Starvation, Terrorism and No Homes: How Much Does Somalia Need to Suffer Before We Do Something?

Many of us around the world are looking forward to the new year that has just begun. Sadly, millions of Somalis are facing another year marred by drought, conflict and uncertainty.

At the end of December, thousands of internally displaced people in Somalia—families already forced to flee their homes and communities—were made homeless once again.

Without any consultation, armed forces bulldozed shelters, schools and other buildings set up on the outskirts of the capital Mogadishu to accommodate those with nowhere else to go.

The majority of homes demolished belonged to families who have fled fighting and drought in other parts of Somalia. They weren't even given time to gather their belongings.

These are people already on their knees. Failed rains over the past couple of years have left around 40 percent of the population—more than five million Somalis—facing acute food insecurity. Of these, more than one million people are at a crisis point, with a staggering 322,000 children under five years old suffering from malnourishment.

A lack of access to safe drinking water is adding to the crisis, alongside a long-running conflict which has forced over a million people to flee their homes. The victims are mums and dads, children and grandparents. People just like you and I. Nobody is immune – and children are the most vulnerable.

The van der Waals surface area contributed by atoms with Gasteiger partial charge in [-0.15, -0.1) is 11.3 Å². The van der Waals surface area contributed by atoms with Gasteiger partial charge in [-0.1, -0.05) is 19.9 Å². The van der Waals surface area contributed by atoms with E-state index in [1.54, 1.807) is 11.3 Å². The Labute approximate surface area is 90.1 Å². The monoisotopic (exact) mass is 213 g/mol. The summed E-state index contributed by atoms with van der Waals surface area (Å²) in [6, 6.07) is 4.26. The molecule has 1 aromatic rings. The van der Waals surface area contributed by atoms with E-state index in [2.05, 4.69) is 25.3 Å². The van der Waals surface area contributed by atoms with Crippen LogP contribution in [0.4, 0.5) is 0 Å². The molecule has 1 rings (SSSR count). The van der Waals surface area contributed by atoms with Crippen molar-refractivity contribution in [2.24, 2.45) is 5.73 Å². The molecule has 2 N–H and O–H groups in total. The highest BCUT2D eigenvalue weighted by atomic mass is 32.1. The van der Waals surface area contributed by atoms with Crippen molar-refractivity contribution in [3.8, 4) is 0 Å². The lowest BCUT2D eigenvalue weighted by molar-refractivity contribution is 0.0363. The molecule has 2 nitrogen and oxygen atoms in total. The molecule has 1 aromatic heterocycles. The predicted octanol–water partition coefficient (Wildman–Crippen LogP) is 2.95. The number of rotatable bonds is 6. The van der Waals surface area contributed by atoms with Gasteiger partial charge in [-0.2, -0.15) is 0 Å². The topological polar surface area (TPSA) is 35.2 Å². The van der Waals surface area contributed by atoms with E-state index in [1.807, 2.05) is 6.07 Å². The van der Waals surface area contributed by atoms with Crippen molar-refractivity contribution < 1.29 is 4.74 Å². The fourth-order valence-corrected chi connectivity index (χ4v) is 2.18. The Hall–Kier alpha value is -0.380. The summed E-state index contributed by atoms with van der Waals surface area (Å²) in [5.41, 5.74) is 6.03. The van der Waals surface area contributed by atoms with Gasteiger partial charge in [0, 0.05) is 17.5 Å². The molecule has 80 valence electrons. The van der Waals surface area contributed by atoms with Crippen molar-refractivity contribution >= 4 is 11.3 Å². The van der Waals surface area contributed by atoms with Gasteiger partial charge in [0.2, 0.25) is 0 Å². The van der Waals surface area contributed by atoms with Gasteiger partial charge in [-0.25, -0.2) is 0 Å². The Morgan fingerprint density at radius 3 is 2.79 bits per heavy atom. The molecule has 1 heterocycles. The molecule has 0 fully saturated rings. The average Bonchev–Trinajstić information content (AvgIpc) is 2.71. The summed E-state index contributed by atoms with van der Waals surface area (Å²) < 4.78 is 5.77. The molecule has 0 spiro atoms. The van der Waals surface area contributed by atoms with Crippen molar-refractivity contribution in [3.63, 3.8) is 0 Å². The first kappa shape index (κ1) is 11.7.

So when more than 21 settlements – home to more than 5,800 families – were destroyed last month outside Mogadishu, it was another devastating blow to people who have already suffered far too much.

Displaced Somalis
A displaced Somali woman walks past makeshift tents on May 24, 2017 at a camp in the Garasbaley area on the outskirts of the capital Mogadishu, where people converge after fleeing their homes due to the dire drought that hits the country.Thousands of internally displaced people families already forced to flee their homes and communities were made homeless once again due to forced evictions in December 2017. MOHAMED ABDIWAHAB/AFP/Getty Images

Emergency latrines, water pumps, a food distribution point and a center to combat gender-based violence were also demolished.

Not only were their homes cruelly taken from these families, but also their schools. These children haven't just lost their homes, their enclave of safety, but their only chance of education, too. And with it, their chance of a brighter and more hopeful future.

As if that wasn't enough, thousands of children and their parents are now at far greater risk of exploitation, trafficking, abuse, and disease.

World Vision was among 82 members of the Somalia NGO Consortium to sign a statement urging authorities to respond to this situation, protect the children and communities impacted and work to develop a plan that will give all displaced people in Somalia a more secure future.

Everyone deserves a safe place to call home. The families affected by this latest crisis must be given the support and means necessary to begin rebuilding their lives once more.

Over the past 12 months World Vision has helped more than one million people across Somalia, but far more assistance is needed.

2018 will bring more people like those outside Mogadishu in need of urgent life-saving humanitarian support. An immediate, scaled-up response is therefore needed to help save lives, especially those of the most vulnerable children.


Simon Nyabwengi is the National Director of World Vision Somalia.